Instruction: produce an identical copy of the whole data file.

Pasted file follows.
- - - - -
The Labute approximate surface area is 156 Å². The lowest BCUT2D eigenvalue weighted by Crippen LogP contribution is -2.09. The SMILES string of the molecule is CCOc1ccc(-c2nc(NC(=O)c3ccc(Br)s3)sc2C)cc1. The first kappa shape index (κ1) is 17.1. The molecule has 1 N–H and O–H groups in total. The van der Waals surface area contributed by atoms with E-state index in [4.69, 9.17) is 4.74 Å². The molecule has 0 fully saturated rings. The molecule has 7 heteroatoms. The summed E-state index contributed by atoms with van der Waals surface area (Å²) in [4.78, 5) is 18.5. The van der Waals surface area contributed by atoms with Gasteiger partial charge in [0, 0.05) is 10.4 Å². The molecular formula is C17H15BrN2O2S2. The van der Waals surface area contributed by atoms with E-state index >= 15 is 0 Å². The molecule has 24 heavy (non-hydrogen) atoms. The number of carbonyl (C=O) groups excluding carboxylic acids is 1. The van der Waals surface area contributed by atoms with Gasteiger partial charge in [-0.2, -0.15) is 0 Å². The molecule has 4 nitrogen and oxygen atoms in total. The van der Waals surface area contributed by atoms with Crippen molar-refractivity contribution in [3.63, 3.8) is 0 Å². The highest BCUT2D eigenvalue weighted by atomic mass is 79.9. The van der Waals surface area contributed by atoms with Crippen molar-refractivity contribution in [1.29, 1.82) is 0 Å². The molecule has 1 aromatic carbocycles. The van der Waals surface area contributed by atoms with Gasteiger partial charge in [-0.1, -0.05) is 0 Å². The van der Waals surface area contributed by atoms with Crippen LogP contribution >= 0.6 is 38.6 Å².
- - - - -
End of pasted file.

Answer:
The Labute approximate surface area is 156 Å². The lowest BCUT2D eigenvalue weighted by Crippen LogP contribution is -2.09. The SMILES string of the molecule is CCOc1ccc(-c2nc(NC(=O)c3ccc(Br)s3)sc2C)cc1. The first kappa shape index (κ1) is 17.1. The molecule has 1 N–H and O–H groups in total. The van der Waals surface area contributed by atoms with E-state index in [4.69, 9.17) is 4.74 Å². The molecule has 0 fully saturated rings. The molecule has 7 heteroatoms. The summed E-state index contributed by atoms with van der Waals surface area (Å²) in [4.78, 5) is 18.5. The van der Waals surface area contributed by atoms with Gasteiger partial charge in [0, 0.05) is 10.4 Å². The molecular formula is C17H15BrN2O2S2. The van der Waals surface area contributed by atoms with E-state index >= 15 is 0 Å². The molecule has 24 heavy (non-hydrogen) atoms. The number of carbonyl (C=O) groups excluding carboxylic acids is 1. The van der Waals surface area contributed by atoms with Gasteiger partial charge in [-0.2, -0.15) is 0 Å². The molecule has 4 nitrogen and oxygen atoms in total. The van der Waals surface area contributed by atoms with Crippen molar-refractivity contribution in [3.63, 3.8) is 0 Å². The highest BCUT2D eigenvalue weighted by atomic mass is 79.9. The van der Waals surface area contributed by atoms with Crippen molar-refractivity contribution in [1.29, 1.82) is 0 Å². The molecule has 1 aromatic carbocycles. The van der Waals surface area contributed by atoms with Gasteiger partial charge in [-0.1, -0.05) is 0 Å². The van der Waals surface area contributed by atoms with Crippen LogP contribution >= 0.6 is 38.6 Å².